https://www.youtube.com/watch?v=SldSSPxWMfk


Sunday, June 19, 2016

"BYE-BYE LOVE.."

To remember a song which was current when I was in the Army in the late '50s...

The Royal Enfield Bullet has been sold for £2,150 (hurrah for Ebay). Bought by a mature enthusiast who was treating himself to a 60th birthday pressie. He had twice toured around India on such, which are available to hire all over the place out there and wanted one of his own. His wife brought him down from Essex and he rode it back home. Here is the image of him leaving my address on it - not the happiest moment in my motorcycle life!


So now it is back to trolling around on a little 125cc Honda although this has appreciativly more performance than the little BSA Bantam 150cc which was my very first bike in 1958.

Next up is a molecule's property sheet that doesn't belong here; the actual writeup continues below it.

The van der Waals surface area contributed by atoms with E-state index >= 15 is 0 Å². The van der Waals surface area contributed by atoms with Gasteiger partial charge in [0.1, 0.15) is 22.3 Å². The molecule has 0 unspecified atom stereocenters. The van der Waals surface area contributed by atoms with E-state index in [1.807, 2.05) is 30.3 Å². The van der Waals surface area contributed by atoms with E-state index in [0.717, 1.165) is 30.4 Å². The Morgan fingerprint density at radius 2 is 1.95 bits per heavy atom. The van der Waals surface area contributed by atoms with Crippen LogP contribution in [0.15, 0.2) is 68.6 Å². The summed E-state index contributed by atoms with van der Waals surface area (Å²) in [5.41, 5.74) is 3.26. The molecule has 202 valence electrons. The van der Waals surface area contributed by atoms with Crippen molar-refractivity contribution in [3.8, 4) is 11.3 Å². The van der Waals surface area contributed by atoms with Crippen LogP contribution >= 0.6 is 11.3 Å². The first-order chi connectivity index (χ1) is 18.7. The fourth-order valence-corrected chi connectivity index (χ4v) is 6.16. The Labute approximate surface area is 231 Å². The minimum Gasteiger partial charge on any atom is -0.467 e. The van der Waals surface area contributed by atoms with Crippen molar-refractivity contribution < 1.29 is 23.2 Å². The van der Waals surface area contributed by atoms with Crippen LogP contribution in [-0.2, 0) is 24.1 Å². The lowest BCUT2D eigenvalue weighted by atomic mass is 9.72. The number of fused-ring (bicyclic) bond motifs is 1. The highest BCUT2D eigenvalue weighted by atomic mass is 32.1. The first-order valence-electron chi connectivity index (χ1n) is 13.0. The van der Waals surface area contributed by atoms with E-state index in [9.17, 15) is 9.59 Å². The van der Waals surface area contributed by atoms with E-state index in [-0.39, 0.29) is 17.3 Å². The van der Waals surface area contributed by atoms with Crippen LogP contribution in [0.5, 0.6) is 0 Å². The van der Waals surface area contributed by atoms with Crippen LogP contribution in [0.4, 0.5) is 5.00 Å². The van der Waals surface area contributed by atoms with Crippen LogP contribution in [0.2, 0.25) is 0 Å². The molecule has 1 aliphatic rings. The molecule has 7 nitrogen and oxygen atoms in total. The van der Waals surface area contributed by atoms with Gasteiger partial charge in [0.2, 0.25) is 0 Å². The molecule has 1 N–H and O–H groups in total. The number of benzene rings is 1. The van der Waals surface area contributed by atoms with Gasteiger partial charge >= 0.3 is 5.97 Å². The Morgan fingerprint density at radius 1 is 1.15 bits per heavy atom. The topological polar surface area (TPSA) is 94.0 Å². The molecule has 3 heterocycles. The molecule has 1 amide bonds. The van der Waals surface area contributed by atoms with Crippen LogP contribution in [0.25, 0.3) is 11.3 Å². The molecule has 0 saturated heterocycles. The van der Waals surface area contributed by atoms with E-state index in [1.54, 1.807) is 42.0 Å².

It will not come of too much of a culture shock though. Over the years I have owned a number of Honda trail bikes which were only 125cc and had immense fun with them. I am very much attracted to the Berkshire/Wiltshire downlands and Salisbury Plain with their ancient trackways and often made the 300 mile round trip in a day to explore them on these little bikes. I have always used trail bikes that were light enough to pick up if I came off, or to push out of deep mud - which was a not infrequent occurance!

I think this may be the subject of a later posting.......


Saturday, June 04, 2016

DAVE SWARBRICK

Well, one of the finest folk fiddlers ever has finally justified his very premature obituary that was published in newspapers here some years ago. For a long time after "Swarb" would personally autograph photocopies of his "obit for £1 a time.

Now he has really died, age 75 and I wonder if we will ever see his like again.

Here, very much younger, he is playing "The Hens' March" accompanied by Simon Nichol on guitar.


Rest in Peace, "Swarb". We folk aficionados are going to miss your playing and quirky humour.

Monday, May 23, 2016

A MOTORCYCLING LIFE


It is 1958 and a young man sits nonchalantly on his first motorcycle. A 1956 BSA Bantam 150cc, I bought after a bad and financially costly experience with an ancient Ford 8, mentioned in an earlier post.